Built in 1828 by the Phoenix Shot Tower Company, this soaring 215 foot structure is the last remaining shot tower of the three that accented Baltimore's skyline in the 19th century. Shot pellets used as ammunition for muskets was produced by pouring molten lead through perforated pans from "dropping stations" high up in the tower. The swift passage of the lead droplets down the shaft rounded the pellets into shot. The "quenching tank" of water at the bottom cooled and solidified them.
The Tower produced as many as 500,000 25-pound bags of shot a year, and was one of the largest suppliers in the nation. Despite technological improvements, the principle of the "drop method" is still applied in the production of small shot. Modern towers less handsome and less sturdy have spouted up in California, Illinois and Oklahoma.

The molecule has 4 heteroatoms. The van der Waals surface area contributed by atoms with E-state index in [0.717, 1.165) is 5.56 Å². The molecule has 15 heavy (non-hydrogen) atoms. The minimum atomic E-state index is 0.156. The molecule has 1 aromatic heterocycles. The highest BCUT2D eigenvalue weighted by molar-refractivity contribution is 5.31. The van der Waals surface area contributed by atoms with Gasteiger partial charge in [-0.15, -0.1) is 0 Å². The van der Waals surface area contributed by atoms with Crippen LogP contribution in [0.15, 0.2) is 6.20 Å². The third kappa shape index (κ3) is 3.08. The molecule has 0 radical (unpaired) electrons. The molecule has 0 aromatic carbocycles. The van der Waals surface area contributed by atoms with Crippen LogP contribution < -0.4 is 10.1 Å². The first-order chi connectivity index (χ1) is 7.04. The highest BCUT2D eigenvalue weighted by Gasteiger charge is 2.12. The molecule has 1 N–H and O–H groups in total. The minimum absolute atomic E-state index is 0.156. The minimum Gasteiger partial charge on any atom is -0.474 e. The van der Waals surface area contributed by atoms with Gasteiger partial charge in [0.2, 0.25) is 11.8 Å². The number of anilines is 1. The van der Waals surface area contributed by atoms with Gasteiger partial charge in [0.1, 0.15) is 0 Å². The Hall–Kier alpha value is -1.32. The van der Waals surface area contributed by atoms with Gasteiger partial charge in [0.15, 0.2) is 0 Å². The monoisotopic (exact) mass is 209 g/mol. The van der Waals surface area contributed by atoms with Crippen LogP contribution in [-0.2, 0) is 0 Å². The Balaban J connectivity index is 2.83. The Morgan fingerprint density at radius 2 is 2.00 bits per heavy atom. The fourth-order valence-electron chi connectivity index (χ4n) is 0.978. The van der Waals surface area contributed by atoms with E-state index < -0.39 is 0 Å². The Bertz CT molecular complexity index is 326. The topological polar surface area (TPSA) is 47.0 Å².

Shot was produced here until 1892, when rising cost forced the owners to abandon the tower. When the tower was threatened with demolition in 1921, a group of citizens purchased it and presented it to the City for preservation. It was converted into a museum in 1977 and forms the centerpiece of Shot Tower Park, in startling contrast to 9 North Front Street, the historic house at its side.
The tower was built with more than one million bricks. It was constructed in less than six months and built entirely without the use of exterior scaffolding.